Privatisation


Privatisation implies shedding of the ownership or management of a government-owned enterprise. Government companies can be converted into private companies in two ways –

  • (i) by withdrawal of the government from ownership and management of public sector companies and or
  • (ii) by outright sale of public sector companies.

Privatisation of the public sector undertakings by selling off part of the equity of PSUs to the public is known as disinvestment/divestment. The purpose of the sale, according to the government, was mainly to improve financial discipline and facilitate modernisation. It was also envisaged that private capital and managerial capabilities could be effectively utilised to improve the performance of the PSUs. The government envisaged that privatisation could provide strong impetus to the inflow of FDI.

The government has also made attempts to improve the efficiency of PSUs by giving them autonomy in taking managerial decisions. For instance, some PSUs have been granted special status as navaratnas and mini ratnas.

Navaratnas And Public Enterprise Policies

You must have read in your childhood about the famous Navaratnas or Nine Jewels in the Imperial Court of King Vikramaditya who were eminent persons of excellence in the fields of art, literature and knowledge.

In 1996, in order to improve efficiency, infuse professionalism and enable them to compete more effectively in the liberalised global environment, the government chose nine PSUs and declared them as navaratnas. They were given greater managerial and operational autonomy, in taking various decisions to run the company efficiently and thus increase their profits. Greater operational, financial and managerial autonomy had also been granted to 97 other profit-making enterprises referred to as mini ratnas.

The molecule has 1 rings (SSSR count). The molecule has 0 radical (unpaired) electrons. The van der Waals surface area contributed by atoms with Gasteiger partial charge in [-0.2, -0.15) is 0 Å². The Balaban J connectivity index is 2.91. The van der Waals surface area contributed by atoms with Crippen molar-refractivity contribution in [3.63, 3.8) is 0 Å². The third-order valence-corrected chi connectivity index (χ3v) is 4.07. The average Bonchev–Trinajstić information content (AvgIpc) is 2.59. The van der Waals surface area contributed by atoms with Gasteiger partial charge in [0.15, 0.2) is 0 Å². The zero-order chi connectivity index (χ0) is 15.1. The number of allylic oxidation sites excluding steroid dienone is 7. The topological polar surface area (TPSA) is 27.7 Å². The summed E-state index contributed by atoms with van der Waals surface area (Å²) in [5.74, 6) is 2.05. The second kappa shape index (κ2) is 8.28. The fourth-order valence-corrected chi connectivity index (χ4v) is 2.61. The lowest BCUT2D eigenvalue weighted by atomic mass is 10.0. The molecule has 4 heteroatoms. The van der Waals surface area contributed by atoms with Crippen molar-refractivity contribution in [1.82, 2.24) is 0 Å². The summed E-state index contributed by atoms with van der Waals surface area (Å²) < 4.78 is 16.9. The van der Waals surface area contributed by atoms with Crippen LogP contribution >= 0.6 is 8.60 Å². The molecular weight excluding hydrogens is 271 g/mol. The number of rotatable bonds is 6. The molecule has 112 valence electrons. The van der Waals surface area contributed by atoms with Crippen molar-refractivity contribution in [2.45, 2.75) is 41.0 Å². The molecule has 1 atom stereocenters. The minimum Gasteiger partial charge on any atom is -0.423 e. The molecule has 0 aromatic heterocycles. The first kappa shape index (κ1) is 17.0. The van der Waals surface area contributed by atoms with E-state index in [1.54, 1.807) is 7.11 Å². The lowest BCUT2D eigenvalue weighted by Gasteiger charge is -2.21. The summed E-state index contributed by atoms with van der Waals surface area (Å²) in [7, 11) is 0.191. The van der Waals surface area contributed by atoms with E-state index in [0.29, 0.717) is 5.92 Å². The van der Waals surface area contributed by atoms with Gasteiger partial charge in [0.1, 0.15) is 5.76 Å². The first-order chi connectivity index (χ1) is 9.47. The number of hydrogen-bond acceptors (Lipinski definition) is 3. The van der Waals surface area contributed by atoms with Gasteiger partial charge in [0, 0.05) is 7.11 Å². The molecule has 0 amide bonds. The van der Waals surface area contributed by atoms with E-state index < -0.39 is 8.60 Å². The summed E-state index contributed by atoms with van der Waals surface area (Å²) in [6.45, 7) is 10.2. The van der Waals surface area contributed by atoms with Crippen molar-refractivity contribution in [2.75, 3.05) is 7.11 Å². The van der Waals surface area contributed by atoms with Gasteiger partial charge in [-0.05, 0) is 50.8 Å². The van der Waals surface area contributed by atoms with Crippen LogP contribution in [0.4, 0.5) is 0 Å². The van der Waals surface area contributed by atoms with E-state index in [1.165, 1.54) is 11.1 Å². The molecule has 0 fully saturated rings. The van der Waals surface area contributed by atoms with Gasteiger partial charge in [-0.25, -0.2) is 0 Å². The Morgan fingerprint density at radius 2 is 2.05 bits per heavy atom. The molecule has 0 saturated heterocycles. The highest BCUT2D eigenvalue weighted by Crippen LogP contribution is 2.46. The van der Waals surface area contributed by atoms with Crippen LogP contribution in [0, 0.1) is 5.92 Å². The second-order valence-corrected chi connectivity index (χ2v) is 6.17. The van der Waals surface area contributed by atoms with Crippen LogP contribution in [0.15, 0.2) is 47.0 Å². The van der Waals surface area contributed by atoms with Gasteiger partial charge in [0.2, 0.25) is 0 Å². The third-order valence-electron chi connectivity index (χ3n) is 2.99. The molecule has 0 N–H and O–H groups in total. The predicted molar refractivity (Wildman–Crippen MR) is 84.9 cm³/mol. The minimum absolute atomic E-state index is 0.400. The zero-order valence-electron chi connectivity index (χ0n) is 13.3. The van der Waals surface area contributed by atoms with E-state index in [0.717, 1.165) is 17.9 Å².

The first set of navaratna companies included –

  • Indian Oil Corporation Ltd (IOC),
  • Bharat Petroleum Corporation Ltd (BPCL),
  • Hindustan Petroleum Corporation Ltd (HPCL),
  • Oil and Natural Gas Corporation Ltd (ONGC),
  • Steel Authority of India Ltd (SAIL),
  • Indian Petrochemicals Corporation Ltd (IPCL),
  • Bharat Heavy Electricals Ltd (BHEL),
  • National Thermal Power Corporation (NTPC) and
  • Videsh Sanchar Nigam Ltd (VSNL).

Later, two more PSUs were also given the same status –

  • Gas Authority of India Limited (GAIL) and
  • Mahanagar Telephone Nigam Ltd (MTNL).

Many of these profitable PSUs were originally formed during the 1950s and 1960s when self-reliance was an important element of public policy. They were set up with the intention of providing infrastructure and direct employment to the public so that quality end-product reaches the masses at a nominal cost and the companies themselves were made accountable to all stakeholders.

The granting of navaratna status resulted in better performance of these companies. Scholars state that instead of facilitating navaratnas in their expansion and enabling them to become global players, the government partly privatised them through disinvestment/divestment. Of late, the government has decided to retain the navaratnas in the public sector and enable them to expand themselves in the global markets and raise resources by themselves from financial markets.

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Bibliography : NCERT – Indian Economic Development

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